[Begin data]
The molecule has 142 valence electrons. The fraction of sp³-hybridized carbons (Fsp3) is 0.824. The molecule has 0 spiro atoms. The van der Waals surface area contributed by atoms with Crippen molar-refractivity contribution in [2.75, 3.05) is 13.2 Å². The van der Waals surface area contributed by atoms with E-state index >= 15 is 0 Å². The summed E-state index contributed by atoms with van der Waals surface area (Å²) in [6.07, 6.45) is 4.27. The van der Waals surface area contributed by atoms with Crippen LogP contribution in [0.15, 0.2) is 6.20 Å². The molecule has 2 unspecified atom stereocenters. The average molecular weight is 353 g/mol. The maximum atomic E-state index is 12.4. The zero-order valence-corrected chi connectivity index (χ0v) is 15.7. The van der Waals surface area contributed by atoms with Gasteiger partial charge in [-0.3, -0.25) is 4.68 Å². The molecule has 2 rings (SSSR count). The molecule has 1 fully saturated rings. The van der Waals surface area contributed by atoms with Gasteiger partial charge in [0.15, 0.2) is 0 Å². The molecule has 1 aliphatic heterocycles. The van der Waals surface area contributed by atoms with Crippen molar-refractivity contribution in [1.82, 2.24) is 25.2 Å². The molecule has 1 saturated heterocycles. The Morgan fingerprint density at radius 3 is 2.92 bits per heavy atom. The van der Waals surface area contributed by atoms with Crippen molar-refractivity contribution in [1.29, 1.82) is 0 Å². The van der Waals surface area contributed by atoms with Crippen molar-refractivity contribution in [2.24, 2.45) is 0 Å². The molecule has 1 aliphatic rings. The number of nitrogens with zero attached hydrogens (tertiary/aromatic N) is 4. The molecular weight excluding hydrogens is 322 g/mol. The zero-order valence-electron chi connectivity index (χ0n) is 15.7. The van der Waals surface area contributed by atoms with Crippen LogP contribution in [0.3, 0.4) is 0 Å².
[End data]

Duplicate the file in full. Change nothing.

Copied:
The molecule has 142 valence electrons. The fraction of sp³-hybridized carbons (Fsp3) is 0.824. The molecule has 0 spiro atoms. The van der Waals surface area contributed by atoms with Crippen molar-refractivity contribution in [2.75, 3.05) is 13.2 Å². The van der Waals surface area contributed by atoms with E-state index >= 15 is 0 Å². The summed E-state index contributed by atoms with van der Waals surface area (Å²) in [6.07, 6.45) is 4.27. The van der Waals surface area contributed by atoms with Crippen LogP contribution in [0.15, 0.2) is 6.20 Å². The molecule has 2 unspecified atom stereocenters. The average molecular weight is 353 g/mol. The maximum atomic E-state index is 12.4. The zero-order valence-corrected chi connectivity index (χ0v) is 15.7. The van der Waals surface area contributed by atoms with Gasteiger partial charge in [-0.3, -0.25) is 4.68 Å². The molecule has 2 rings (SSSR count). The molecule has 1 fully saturated rings. The van der Waals surface area contributed by atoms with Gasteiger partial charge in [0.15, 0.2) is 0 Å². The molecule has 1 aliphatic heterocycles. The van der Waals surface area contributed by atoms with Crippen molar-refractivity contribution in [1.82, 2.24) is 25.2 Å². The molecule has 1 saturated heterocycles. The Morgan fingerprint density at radius 3 is 2.92 bits per heavy atom. The van der Waals surface area contributed by atoms with Crippen molar-refractivity contribution in [1.29, 1.82) is 0 Å². The van der Waals surface area contributed by atoms with Crippen molar-refractivity contribution in [2.24, 2.45) is 0 Å². The molecule has 1 aliphatic rings. The number of nitrogens with zero attached hydrogens (tertiary/aromatic N) is 4. The molecular weight excluding hydrogens is 322 g/mol. The zero-order valence-electron chi connectivity index (χ0n) is 15.7. The van der Waals surface area contributed by atoms with Crippen LogP contribution in [0.3, 0.4) is 0 Å².